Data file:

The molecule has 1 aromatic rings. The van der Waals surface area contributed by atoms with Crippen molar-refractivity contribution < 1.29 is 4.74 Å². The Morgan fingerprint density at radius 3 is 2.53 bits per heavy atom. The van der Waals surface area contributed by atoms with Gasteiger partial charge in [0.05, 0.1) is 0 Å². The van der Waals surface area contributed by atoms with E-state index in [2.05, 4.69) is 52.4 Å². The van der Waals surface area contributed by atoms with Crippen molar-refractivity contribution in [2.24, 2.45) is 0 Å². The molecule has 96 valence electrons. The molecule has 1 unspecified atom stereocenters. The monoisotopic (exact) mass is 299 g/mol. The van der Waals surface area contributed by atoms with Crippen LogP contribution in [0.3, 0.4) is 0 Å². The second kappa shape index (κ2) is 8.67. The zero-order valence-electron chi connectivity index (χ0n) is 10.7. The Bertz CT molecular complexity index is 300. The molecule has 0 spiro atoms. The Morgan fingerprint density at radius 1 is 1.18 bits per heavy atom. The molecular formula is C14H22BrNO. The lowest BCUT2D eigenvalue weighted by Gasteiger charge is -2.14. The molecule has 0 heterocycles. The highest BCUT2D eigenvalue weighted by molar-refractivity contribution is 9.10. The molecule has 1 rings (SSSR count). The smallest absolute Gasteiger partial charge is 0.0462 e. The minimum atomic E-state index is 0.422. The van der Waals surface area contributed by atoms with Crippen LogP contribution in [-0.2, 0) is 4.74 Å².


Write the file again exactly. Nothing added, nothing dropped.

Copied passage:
The molecule has 1 aromatic rings. The van der Waals surface area contributed by atoms with Crippen molar-refractivity contribution < 1.29 is 4.74 Å². The Morgan fingerprint density at radius 3 is 2.53 bits per heavy atom. The van der Waals surface area contributed by atoms with Gasteiger partial charge in [0.05, 0.1) is 0 Å². The van der Waals surface area contributed by atoms with E-state index in [2.05, 4.69) is 52.4 Å². The van der Waals surface area contributed by atoms with Crippen molar-refractivity contribution in [2.24, 2.45) is 0 Å². The molecule has 96 valence electrons. The molecule has 1 unspecified atom stereocenters. The monoisotopic (exact) mass is 299 g/mol. The van der Waals surface area contributed by atoms with Crippen LogP contribution in [0.3, 0.4) is 0 Å². The second kappa shape index (κ2) is 8.67. The zero-order valence-electron chi connectivity index (χ0n) is 10.7. The Bertz CT molecular complexity index is 300. The molecule has 0 spiro atoms. The Morgan fingerprint density at radius 1 is 1.18 bits per heavy atom. The molecular formula is C14H22BrNO. The lowest BCUT2D eigenvalue weighted by Gasteiger charge is -2.14. The molecule has 0 heterocycles. The highest BCUT2D eigenvalue weighted by molar-refractivity contribution is 9.10. The molecule has 1 rings (SSSR count). The smallest absolute Gasteiger partial charge is 0.0462 e. The minimum atomic E-state index is 0.422. The van der Waals surface area contributed by atoms with Crippen LogP contribution in [-0.2, 0) is 4.74 Å².